Venezuela | Freedom House

Freedom in the World



Freedom in the World 1999

1999 Scores


Partly Free

Freedom Rating
(1 = best, 7 = worst)


Civil Liberties
(1 = best, 7 = worst)


Political Rights
(1 = best, 7 = worst)

Ratings Change: 

Venezuela’s political rights changed from 2 to 4, its civil liberties rating from 3 to 4, and its status from Free to Partly Free, due to the decision of President Hugo Chávez, ratified in a national referendum, to abolish congress and the judiciary, and by his creation of a parallel government of military cronies.


Hugo Chávez, the coupist paratrooper-turned-politician elected who was elected president in  a December 1998 landslide, spent most of 1999 dismantling Venezuela's political system of checks and balances, ostensibly to destroy a discredited two-party system that for four decades presided over several oil booms but has left four out of five Venezuelans impoverished.  Early in the year, Congressional power was gutted, the judiciary was placed under executive branch tutelage, and Chávez’s army colleagues were given a far bigger say in the day-to-day running of the country.  A constituent assembly dominated by Chávez followers drafted a new constitution that would make censorship of the press easier, allow a newly strengthened chief executive the right to dissolve congress, and make it possible for Chávez to retain power until 2013.  Congress and the Supreme Court were dismissed after Venezuelans approved the new constitution in a national referendum December 15.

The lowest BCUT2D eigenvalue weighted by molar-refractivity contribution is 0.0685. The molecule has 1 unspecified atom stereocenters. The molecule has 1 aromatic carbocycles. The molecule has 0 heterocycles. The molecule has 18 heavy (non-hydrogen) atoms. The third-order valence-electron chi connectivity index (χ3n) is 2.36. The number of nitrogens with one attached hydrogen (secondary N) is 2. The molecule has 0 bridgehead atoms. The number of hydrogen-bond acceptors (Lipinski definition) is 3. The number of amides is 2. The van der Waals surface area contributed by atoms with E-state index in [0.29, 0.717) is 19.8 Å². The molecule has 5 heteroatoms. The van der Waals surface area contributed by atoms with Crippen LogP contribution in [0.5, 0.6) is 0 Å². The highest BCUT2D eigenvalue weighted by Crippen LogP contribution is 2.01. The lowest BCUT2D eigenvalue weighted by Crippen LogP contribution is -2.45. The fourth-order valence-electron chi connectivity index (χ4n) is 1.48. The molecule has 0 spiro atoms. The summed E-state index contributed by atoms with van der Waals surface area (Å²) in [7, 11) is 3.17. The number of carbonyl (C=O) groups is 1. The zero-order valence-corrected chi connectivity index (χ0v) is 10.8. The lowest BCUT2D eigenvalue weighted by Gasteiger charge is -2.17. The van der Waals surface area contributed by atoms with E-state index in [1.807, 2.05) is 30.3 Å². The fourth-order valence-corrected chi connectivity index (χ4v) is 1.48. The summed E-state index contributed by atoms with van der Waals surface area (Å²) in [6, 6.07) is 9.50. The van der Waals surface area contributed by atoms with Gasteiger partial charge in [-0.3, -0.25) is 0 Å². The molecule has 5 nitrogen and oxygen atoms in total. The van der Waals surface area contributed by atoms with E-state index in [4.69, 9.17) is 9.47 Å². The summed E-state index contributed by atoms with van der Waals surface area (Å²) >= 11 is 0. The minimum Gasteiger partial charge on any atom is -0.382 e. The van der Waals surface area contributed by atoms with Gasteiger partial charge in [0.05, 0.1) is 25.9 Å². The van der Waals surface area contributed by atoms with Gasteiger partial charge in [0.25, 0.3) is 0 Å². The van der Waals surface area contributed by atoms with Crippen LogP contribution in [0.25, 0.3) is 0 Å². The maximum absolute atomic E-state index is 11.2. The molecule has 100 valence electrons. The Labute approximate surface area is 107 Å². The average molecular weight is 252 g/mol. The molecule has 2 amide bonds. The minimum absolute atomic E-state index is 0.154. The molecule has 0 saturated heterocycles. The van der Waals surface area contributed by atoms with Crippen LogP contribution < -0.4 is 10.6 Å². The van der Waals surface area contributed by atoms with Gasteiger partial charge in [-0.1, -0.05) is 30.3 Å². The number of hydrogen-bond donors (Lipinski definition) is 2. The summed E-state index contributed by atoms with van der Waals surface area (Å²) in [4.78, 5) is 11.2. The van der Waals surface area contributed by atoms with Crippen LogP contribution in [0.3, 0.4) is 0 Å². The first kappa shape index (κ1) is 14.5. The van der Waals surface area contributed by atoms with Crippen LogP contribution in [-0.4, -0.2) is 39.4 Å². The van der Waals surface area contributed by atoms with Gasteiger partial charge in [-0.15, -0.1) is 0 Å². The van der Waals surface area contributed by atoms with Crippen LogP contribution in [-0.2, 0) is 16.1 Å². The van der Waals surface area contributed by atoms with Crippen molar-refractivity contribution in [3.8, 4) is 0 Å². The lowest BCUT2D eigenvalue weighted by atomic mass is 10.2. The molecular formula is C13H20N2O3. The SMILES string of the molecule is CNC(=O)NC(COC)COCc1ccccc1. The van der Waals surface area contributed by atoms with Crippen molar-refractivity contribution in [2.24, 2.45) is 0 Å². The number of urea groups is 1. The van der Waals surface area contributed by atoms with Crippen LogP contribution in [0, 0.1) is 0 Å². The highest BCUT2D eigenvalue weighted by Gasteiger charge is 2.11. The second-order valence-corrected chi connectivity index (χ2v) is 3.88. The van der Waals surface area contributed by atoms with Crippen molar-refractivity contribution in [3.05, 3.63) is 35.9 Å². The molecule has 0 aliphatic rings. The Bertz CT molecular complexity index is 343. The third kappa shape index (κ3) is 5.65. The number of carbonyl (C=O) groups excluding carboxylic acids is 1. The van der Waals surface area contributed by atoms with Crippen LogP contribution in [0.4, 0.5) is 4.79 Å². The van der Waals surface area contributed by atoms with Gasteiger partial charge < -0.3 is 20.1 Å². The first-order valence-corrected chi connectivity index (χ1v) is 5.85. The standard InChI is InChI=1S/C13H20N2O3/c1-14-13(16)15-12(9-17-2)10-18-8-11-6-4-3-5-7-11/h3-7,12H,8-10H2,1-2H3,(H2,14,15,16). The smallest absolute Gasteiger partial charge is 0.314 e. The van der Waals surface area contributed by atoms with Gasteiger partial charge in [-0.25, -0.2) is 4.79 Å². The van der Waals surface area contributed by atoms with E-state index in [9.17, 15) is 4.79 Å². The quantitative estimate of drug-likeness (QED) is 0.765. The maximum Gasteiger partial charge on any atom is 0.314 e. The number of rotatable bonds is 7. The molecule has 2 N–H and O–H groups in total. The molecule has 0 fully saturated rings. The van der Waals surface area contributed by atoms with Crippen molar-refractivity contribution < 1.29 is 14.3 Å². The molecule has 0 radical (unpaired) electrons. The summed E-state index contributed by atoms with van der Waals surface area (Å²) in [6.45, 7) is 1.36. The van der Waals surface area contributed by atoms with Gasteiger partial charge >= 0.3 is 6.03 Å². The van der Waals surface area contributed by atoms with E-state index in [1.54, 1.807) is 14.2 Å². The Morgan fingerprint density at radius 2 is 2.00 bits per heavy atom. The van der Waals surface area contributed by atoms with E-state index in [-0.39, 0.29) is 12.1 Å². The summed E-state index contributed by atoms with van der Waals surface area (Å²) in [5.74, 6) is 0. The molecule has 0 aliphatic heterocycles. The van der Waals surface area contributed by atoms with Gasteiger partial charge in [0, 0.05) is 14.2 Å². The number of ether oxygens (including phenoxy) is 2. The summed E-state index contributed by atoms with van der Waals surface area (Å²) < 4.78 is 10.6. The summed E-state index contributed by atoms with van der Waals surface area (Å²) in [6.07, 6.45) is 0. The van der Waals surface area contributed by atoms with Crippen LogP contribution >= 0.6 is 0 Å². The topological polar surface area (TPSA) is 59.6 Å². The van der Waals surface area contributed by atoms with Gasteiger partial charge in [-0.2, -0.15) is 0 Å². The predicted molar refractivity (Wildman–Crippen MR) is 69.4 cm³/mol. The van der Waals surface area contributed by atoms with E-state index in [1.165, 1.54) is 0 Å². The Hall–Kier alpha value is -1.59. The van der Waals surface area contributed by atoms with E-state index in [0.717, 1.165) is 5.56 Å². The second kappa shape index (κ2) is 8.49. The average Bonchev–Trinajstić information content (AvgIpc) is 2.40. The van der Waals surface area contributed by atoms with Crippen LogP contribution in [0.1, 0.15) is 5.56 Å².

The Republic of Venezuela was established in 1830, nine years after independence from Spain.  Long periods of instability and military rule ended with the establishment in 1961 of civilian rule.  Under the 1961 constitution, the president and a bicameral congress are elected for five years.  The senate has at least two members from each of the 21 states and the federal district of Caracas.  The chamber of deputies has 189 seats.

Until 1993, the social democratic Democratic Action (AD) Party and the Social Christian Party (COPEI) dominated politics.  Former President Carlos Andres Pérez (1989-93) of the AD was nearly overthrown by Chávez and other nationalist military officers in two 1992 coup attempts in which dozens were killed.  In 1993 Pérez was charged with corruption and removed from office by congress.